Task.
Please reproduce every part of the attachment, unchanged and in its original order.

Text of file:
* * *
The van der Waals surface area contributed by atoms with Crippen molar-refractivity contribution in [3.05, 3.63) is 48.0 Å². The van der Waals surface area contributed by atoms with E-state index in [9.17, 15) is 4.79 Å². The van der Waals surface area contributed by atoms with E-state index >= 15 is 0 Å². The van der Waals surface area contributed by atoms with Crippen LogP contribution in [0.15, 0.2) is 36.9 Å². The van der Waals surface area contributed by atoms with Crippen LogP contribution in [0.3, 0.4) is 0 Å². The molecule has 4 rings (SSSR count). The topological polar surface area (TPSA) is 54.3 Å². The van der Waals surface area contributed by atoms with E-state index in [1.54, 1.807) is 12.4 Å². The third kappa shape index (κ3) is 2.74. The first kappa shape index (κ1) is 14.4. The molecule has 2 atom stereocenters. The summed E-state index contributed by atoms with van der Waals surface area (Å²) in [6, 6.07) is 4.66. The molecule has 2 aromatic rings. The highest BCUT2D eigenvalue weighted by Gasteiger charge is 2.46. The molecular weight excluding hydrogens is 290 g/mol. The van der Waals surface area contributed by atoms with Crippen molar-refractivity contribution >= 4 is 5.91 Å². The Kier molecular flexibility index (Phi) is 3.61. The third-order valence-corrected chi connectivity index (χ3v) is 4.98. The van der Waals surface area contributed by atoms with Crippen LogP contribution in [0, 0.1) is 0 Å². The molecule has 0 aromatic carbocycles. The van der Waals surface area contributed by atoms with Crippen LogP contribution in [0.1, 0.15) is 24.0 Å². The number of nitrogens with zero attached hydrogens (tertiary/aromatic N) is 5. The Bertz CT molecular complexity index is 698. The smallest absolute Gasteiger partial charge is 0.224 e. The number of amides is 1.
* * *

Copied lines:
The van der Waals surface area contributed by atoms with Crippen molar-refractivity contribution in [3.05, 3.63) is 48.0 Å². The van der Waals surface area contributed by atoms with E-state index in [9.17, 15) is 4.79 Å². The van der Waals surface area contributed by atoms with E-state index >= 15 is 0 Å². The van der Waals surface area contributed by atoms with Crippen LogP contribution in [0.15, 0.2) is 36.9 Å². The van der Waals surface area contributed by atoms with Crippen LogP contribution in [0.3, 0.4) is 0 Å². The molecule has 4 rings (SSSR count). The topological polar surface area (TPSA) is 54.3 Å². The van der Waals surface area contributed by atoms with E-state index in [1.54, 1.807) is 12.4 Å². The third kappa shape index (κ3) is 2.74. The first kappa shape index (κ1) is 14.4. The molecule has 2 atom stereocenters. The summed E-state index contributed by atoms with van der Waals surface area (Å²) in [6, 6.07) is 4.66. The molecule has 2 aromatic rings. The highest BCUT2D eigenvalue weighted by Gasteiger charge is 2.46. The molecular weight excluding hydrogens is 290 g/mol. The van der Waals surface area contributed by atoms with Crippen molar-refractivity contribution >= 4 is 5.91 Å². The Kier molecular flexibility index (Phi) is 3.61. The third-order valence-corrected chi connectivity index (χ3v) is 4.98. The van der Waals surface area contributed by atoms with Crippen LogP contribution in [0, 0.1) is 0 Å². The molecule has 0 aromatic carbocycles. The van der Waals surface area contributed by atoms with Crippen LogP contribution in [0.1, 0.15) is 24.0 Å². The number of nitrogens with zero attached hydrogens (tertiary/aromatic N) is 5. The Bertz CT molecular complexity index is 698. The smallest absolute Gasteiger partial charge is 0.224 e. The number of amides is 1.